Is the boy better off?

Forget dueling interviews, competing psychologists, contradictory studies, even the difference between physically assaulted and “placed in a position of control.”

Ask yourself one question: is the 15-year-old Cole Harbour boy at the centre of the controversy over his care better off now than when community services shipped him off to Ontario 13 months ago?


A quick recap: the boy, who suffers from an psychiatrist’s brew of disorders, had been raised by his grandparents since he was a toddler. By November 2008, his acting out—running away, stealing cars, doing drugs, selling his body—was so out of control his grandparents agreed to put him in the care of community services.

Instead of treating him here, the province decided he needed secure, long-term facilities it couldn’t provide. Last June, it shipped him off to Ontario’s Bayfield centre.

Is he better off?

According to his grandmother, he’s on heavy doses of drugs, some self-administered (she says Bayfield wants to add lithium to his medical cocktail); he rarely attends classes; and he has been what the reports call “restrained” on at least 10 occasions. Once, he ended up at the hospital; more recently, he claims he was beaten for asking to go to the washroom.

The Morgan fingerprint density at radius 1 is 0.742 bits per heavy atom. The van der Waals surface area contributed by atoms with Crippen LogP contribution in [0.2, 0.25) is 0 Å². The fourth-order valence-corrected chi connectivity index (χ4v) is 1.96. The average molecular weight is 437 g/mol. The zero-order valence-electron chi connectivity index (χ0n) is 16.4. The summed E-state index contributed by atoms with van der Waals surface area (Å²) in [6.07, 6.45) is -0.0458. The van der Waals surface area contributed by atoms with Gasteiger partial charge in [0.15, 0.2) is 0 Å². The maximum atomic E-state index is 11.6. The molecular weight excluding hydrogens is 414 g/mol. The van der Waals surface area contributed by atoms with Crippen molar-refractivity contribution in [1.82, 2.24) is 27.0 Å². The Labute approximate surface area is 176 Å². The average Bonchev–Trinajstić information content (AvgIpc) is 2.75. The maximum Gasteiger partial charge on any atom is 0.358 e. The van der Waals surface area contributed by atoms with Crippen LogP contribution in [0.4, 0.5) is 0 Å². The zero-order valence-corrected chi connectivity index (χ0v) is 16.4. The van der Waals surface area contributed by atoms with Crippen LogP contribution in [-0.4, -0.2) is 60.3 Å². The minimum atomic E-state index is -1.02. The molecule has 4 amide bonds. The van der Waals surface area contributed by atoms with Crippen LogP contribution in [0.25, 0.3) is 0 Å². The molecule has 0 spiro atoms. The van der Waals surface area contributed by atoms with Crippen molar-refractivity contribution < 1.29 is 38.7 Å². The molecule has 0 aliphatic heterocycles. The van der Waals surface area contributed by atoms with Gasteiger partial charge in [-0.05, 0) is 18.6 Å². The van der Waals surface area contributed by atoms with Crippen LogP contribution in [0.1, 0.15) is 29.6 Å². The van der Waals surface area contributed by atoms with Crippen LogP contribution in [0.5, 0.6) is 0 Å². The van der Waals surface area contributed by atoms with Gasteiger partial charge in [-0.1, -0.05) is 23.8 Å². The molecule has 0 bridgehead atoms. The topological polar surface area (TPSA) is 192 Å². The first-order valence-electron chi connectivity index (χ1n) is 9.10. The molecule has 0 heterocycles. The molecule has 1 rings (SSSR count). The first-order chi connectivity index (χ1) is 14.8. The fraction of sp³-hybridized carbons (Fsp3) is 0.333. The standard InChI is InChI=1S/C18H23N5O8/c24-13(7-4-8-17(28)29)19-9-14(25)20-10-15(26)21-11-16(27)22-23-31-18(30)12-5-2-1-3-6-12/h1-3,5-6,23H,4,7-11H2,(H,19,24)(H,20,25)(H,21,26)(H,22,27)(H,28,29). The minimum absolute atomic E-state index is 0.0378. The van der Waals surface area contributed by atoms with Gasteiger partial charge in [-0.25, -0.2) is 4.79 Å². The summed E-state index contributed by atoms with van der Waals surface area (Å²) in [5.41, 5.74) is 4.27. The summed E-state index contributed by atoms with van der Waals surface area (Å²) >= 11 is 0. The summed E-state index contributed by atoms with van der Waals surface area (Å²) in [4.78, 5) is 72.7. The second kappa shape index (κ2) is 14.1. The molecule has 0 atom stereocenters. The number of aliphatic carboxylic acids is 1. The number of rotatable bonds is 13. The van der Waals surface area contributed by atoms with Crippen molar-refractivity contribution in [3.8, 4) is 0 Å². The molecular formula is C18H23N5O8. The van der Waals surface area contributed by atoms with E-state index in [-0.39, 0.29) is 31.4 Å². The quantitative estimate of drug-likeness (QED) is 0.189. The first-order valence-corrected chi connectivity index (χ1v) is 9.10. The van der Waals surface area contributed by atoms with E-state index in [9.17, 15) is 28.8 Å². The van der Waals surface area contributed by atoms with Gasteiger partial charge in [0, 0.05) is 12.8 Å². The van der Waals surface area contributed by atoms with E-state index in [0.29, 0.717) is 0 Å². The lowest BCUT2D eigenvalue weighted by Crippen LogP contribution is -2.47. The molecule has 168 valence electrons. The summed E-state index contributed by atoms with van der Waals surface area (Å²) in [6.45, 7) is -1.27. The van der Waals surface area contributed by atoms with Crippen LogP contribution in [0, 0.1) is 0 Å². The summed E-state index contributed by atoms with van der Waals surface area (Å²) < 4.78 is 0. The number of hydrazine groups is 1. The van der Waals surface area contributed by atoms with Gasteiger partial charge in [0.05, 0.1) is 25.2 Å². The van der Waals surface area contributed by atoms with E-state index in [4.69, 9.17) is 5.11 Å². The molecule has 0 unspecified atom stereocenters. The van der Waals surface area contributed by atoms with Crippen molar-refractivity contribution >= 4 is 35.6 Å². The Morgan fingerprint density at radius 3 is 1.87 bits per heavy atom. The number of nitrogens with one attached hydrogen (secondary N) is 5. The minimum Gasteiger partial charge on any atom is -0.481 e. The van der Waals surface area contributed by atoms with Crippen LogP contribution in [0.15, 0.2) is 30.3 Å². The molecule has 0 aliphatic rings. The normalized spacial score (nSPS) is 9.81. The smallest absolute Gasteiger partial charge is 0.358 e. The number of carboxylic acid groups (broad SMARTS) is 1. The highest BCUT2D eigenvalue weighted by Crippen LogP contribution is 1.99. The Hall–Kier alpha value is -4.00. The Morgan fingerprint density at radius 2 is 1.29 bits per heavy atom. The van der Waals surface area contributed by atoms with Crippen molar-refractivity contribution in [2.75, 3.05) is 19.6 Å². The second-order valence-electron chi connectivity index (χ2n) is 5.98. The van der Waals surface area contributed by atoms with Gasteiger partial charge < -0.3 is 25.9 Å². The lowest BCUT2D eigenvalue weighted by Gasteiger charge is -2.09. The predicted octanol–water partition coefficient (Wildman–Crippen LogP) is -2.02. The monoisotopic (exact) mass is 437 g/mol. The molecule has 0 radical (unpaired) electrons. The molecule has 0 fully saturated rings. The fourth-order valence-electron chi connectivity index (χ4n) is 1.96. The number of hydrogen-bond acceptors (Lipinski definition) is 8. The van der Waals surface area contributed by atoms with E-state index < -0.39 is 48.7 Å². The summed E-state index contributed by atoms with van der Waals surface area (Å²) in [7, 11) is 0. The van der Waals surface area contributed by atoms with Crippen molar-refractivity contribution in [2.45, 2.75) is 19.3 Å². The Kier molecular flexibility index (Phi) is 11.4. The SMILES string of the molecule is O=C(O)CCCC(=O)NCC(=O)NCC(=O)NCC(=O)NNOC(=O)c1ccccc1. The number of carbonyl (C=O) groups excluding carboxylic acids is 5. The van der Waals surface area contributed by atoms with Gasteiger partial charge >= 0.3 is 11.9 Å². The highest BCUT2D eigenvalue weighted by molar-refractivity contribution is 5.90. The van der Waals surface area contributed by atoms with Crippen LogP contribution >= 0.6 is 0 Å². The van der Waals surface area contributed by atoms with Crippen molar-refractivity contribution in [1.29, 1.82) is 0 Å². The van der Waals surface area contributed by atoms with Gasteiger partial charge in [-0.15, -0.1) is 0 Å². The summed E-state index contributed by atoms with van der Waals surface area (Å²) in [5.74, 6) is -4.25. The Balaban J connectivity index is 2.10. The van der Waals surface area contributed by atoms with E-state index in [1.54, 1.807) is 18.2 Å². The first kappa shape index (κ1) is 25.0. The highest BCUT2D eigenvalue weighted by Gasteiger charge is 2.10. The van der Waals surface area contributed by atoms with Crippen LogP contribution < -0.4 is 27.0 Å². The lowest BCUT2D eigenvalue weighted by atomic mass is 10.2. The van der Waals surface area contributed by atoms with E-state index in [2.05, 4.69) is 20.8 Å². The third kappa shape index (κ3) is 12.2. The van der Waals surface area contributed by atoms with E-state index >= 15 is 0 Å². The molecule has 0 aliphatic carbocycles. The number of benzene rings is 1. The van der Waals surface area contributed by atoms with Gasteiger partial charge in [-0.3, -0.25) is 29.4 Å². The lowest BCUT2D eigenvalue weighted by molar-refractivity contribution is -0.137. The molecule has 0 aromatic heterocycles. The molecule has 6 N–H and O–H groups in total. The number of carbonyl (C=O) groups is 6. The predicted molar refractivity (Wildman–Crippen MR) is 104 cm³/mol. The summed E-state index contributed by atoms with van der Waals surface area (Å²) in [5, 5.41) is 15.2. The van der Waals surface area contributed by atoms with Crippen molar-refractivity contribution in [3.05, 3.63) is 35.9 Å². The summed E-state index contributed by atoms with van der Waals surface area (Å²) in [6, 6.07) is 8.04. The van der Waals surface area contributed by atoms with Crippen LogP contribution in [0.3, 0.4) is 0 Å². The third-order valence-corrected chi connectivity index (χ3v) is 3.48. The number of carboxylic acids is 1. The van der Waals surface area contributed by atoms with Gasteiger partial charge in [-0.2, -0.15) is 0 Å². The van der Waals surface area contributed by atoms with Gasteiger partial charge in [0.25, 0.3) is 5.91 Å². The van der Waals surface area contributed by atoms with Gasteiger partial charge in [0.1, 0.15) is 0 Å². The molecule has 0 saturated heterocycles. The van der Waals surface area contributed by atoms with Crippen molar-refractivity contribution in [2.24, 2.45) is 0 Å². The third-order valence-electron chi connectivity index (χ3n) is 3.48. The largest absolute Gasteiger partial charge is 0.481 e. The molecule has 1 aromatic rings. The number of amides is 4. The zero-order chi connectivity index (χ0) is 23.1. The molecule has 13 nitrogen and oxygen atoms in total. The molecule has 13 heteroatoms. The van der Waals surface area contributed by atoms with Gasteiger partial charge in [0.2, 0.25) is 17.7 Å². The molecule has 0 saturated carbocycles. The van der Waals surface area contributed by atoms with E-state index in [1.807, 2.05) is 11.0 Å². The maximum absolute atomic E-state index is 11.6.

To complicate matters, Bayfield has done its best to cut the boy off from his grandparents, refusing some face-to-face visits, limiting phone calls to two, monitored 15-minute conversations a week and even, at one point, imposing a total contact blackout because the grandmother was “negative” on the phone. How? In one report I saw, the monitor complained she “asked about his medication again, and was more assertive that he she did not believe he should just be taking medication whenever he wanted.”

Last week, Vicki Wood, Nova Scotia’s director of child welfare, claimed “we make every effort to maintain the ties” between child and family. Really?

Wood also said: “There’s a forum for the family to bring forward their concerns. That would be the court, not a press conference.”

The problem is Nova Scotia’s family court seems like an extension of community services. And father-knows-better community services isn’t willing to consider alternatives to out-of-province institutional treatment.

The boy is not better off.


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